article

Are Your Food Labels Ready for 2017? Labelling Solutions for SME’s

Posted: 14 December 2016 | Roni Avital, Managing Director, Nutraid-Europe | No comments yet

With mandatory nutrition labelling fast approaching, we asked our resident regulation expert Cesare Varallo to grant us an insight into what this might mean for manufacturers in 2017… This article I received is a helpful wake-up call to all food manufacturers and retailers out there that have not updated, or are just getting around to […]

eu-regulation-food-colour

With mandatory nutrition labelling fast approaching, we asked our resident regulation expert Cesare Varallo to grant us an insight into what this might mean for manufacturers in 2017…

food-labels-eu

This article I received is a helpful wake-up call to all food manufacturers and retailers out there that have not updated, or are just getting around to updating their food labels according to EU Regulation 1169/2011 Food Information.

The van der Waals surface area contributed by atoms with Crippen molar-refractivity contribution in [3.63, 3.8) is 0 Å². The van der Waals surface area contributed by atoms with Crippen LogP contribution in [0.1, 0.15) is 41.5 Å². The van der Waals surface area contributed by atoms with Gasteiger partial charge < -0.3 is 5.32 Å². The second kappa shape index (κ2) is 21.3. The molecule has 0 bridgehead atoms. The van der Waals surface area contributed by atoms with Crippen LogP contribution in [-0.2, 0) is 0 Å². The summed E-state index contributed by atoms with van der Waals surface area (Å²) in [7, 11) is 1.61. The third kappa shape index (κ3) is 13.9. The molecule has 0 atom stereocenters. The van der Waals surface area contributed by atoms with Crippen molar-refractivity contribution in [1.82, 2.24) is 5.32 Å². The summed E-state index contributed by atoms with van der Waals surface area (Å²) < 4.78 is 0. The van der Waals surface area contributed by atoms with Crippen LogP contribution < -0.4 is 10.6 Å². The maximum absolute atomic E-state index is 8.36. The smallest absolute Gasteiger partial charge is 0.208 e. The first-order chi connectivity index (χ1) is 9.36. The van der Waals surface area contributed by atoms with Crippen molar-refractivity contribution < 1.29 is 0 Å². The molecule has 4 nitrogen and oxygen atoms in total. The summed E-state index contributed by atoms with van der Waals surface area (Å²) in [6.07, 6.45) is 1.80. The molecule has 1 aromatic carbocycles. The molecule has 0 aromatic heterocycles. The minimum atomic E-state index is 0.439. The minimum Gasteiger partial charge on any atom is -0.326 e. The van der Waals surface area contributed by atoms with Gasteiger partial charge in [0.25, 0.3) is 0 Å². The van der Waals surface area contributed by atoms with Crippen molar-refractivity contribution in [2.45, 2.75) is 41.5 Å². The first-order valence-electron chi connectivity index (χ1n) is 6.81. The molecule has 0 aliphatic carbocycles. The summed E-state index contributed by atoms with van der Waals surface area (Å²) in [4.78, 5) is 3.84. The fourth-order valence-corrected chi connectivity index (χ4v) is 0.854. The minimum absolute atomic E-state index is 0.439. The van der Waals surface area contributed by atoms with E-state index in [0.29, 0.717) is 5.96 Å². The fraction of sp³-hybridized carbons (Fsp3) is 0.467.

The contribution comes from Roni Avital from Nutraid-Europe.  

Are Your Food Labels Ready for 2017?  Labelling Solutions for SME’s

Food labelling has been around since the beginning of the 20th century, first introduced in Italy on paper strips. Since then, Italian food labelling regulations have developed to provide structure and guidance on issues such as food safety and consumer health.

Today the European Commission helps set the regulation standard with a mission to create common ground for diffusing food information across member states.
On December 13 2016, EU 1169/2011 food information to consumer regulation will come into effect, to provide consumers with a greater security, clarity and transparency of information.

eu-regulation-food-labelling

Approximately 260,000 SME’s in the EU food and drink sector – obliged to create new labels or update their existing ones – carry the heavier burden.

These bakers, confectioneries, sandwich & salad shops, and many other retailers and caterers, need to accurately analyse their recipe’s nutrient and allergen information, and understand the legislation well enough to create complaint labels. Most do not have the capacity to deal with all this on their own.

So what are their options, and what existing market solutions can take away this legislation headache?